Facebook reactions and more: Three new social features we love | DMA

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Facebook reactions and more: Three new social features we love


In the ever-evolving world of social media, blink and you’ll miss an update. Fortunately, we’ve done the hard work for you and rounded up three new features that have appeared in the past few weeks. Here’s a quick summary of what’s changed and why you need to know about it…

1. Facebook reactions are being rolled out globally

After a year of careful research, Facebook has finally rolled out its extension of the like button. There’s still no ‘dislike’ option, but users can now choose from six reactions to posts that appear on their news feeds.


Source: Facebook

This is a huge opportunity for brands to see how people are responding to their content on Facebook. Whether it’s love, laughter or even anger, page owners will be able to see all the reactions from their audience in page insights, giving them a better idea of how their brand’s content is being received.

If you’re wondering how the new reactions will affect what appears on news feeds, the answer is that it won’t – yet. Facebook have said on their blog:

In the beginning, it won’t matter if someone likes, “wows” or “sads” a post — we will initially use any Reaction similar to a Like to infer that you want to see more of that type of content. Over time we hope to learn how the different Reactions should be weighted differently by News Feed to do a better job of showing everyone the stories they most want to see.

So the real excitement is yet to come. As soon as different reactions start to affect reach, brands will need to think about how their content is received and how that will impact their visibility. That might mean planning content that provokes specific reactions from its audience, or measuring content performance according to the more extreme reactions it receives. Watch this space…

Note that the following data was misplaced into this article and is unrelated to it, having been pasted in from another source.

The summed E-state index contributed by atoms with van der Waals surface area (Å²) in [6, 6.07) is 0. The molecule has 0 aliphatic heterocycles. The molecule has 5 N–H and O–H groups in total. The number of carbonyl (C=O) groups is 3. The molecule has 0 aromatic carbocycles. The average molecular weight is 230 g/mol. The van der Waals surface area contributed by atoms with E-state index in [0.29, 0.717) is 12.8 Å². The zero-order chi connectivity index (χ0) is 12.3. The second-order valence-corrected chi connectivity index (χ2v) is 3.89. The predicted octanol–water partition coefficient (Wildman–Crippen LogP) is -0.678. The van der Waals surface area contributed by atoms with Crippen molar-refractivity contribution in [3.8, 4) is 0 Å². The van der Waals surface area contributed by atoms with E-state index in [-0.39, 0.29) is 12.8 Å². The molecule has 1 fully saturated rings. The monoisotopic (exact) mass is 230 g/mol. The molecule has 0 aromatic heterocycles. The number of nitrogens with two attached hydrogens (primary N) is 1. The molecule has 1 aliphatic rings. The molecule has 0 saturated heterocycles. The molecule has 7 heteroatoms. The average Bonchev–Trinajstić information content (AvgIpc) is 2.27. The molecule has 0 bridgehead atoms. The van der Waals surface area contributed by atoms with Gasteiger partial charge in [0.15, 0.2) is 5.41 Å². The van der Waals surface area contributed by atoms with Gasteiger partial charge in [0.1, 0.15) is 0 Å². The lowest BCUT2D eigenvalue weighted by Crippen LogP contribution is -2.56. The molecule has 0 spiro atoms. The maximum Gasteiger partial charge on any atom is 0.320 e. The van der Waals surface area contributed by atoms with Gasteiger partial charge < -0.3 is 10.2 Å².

2. Twitter has announced two new customer service tools

Millions of customer service interactions happen every month on Twitter, so it makes sense that Twitter has announced new features to make these moments easier for both brands and consumers.

Customer queries often start as tweets to businesses, but these interactions soon need to be made private once personal information is shared. Businesses can now send a call to action to a customer they’re tweeting, enabling them to respond via a private direct message in just one click – making it nice and easy for both parties to follow up on complaints or queries.


Source: Twitter

Twitter has also introduced a customer feedback tool that allows businesses to measure their service experience in a way that open-ended feedback can’t. Businesses can use two industry standard question formats to gather information from their customers about their experience – Net Promoter Score (NPS) and Customer Satisfaction (CSAT).


3. Instagram has introduced video counts

Until now, the only way of tracking video performance on Instagram has been through likes – but you’ll now be able to see how many times a video has been viewed, just like on Facebook. The view count will be displayed under the video, and tapping on the views will reveal the number of likes.


Source: Instagram

Since adding support for video, Instagram has become one of the most popular video-sharing services in the world – and many brands have taken advantage of this. View counts will make it much easier for brands to track the success of their videos as well as those of competitors, making this a welcome update. But before the metrics go to your head, it’s worth noting that just like on Facebook, a view is counted after just three seconds.

If you want more information, or need help with your digital marketing get in touch.

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